CEG Supports Community growth
CEG Supports Community growth
A huge number of community-building activities that lead to regional employment opportunities and community enterprise are assisted by advice, project planning, support and funding from the Department of Labour’s Community Employment Group (CEG).
Charlie Moore, General Manager of CEG, says that more than 3000 community organisations are supported every year to create employment and community enterprise opportunities in their regions. 1334 projects received funding in the 02/03 year.
“CEG works with communities and groups on the margins,” he says.
“Our support is not just about funding. Although we have a budget of $22.2million to support community enterprise every year, we also provide specialist advice and project support to groups via 70 local fieldworkers throughout New Zealand. These fieldworkers use their expertise and networks to help communities and community groups take an idea and make it grow.
“We often work with groups over a number of years. They start from behind – we don’t expect 100% success immediately or in all cases. A series of steps over several years can lead to new and ongoing jobs in that community.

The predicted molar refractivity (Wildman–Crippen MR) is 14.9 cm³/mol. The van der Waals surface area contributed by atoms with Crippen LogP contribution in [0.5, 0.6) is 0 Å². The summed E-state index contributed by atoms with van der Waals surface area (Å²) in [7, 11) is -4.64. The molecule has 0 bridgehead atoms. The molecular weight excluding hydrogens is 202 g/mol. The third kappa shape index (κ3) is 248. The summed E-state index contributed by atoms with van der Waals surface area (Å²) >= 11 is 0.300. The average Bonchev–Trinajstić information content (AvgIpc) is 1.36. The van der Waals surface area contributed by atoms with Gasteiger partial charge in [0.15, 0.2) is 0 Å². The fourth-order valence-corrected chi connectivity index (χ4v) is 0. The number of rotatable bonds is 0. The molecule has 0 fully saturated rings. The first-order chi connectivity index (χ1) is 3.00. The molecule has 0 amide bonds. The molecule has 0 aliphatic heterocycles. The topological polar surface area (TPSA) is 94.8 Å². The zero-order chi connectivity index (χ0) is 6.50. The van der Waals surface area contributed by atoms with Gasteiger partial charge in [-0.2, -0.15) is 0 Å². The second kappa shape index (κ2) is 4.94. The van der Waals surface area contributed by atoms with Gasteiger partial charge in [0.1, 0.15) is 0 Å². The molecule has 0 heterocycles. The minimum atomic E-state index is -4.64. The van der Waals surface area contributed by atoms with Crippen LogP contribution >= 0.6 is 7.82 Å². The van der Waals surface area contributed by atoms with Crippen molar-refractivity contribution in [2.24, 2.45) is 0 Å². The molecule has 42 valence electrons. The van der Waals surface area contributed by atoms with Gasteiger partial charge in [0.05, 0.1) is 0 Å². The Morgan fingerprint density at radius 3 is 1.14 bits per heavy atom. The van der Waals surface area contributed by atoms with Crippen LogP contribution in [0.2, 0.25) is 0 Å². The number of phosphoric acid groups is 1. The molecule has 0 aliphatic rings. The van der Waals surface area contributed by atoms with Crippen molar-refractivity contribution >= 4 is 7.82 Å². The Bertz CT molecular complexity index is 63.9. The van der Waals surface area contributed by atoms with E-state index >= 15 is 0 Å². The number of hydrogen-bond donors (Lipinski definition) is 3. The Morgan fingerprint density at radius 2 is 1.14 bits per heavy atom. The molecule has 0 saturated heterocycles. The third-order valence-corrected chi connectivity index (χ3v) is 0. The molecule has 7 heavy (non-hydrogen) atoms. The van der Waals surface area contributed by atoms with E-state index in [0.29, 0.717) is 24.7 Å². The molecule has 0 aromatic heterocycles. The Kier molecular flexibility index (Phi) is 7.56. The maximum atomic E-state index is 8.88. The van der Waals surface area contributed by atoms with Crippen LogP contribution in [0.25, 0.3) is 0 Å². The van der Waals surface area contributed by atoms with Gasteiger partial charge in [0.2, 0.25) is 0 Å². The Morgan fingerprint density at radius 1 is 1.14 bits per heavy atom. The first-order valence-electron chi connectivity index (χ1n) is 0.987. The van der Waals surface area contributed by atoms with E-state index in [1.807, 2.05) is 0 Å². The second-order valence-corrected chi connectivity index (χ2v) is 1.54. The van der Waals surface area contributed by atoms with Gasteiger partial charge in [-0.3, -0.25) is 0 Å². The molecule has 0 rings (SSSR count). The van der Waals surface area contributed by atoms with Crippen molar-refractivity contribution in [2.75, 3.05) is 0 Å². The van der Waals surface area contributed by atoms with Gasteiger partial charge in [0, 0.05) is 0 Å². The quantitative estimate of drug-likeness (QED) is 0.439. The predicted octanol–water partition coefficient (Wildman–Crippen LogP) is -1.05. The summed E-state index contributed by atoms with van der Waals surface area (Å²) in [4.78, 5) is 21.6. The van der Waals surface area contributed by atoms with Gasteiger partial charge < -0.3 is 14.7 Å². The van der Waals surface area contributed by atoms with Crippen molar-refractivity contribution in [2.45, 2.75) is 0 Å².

“Some examples of groups and projects CEG has worked with include fossil tourism in Otago, the Maori Treasures initiative in the Lower Hutt, and an arts marketing project in Nelson. They have all resulted in significant community growth and development” says Charlie Moore.
Mr Moore also makes a distinction between funding for Social Entrepreneur applicants and other projects supported by CEG.
“By far the majority of our funding is a process where a group which has an idea or plan for developing community employment opportunities and meets with a fieldworker to develop actions around that idea. This may result in an application for a grant to progress the project. If so, that’s drawn up with assistance from the fieldworker, looked at by a Regional Manager, and a recommendation is then made to national office, where details of the application are re-examined and a final decision made.
“Once an agreement is made with a group, we expect the project to meet the outcomes, objectives and milestones identified. CEG receives reports during the life of the project, and our fieldworkers monitor the progress of the project against these reports.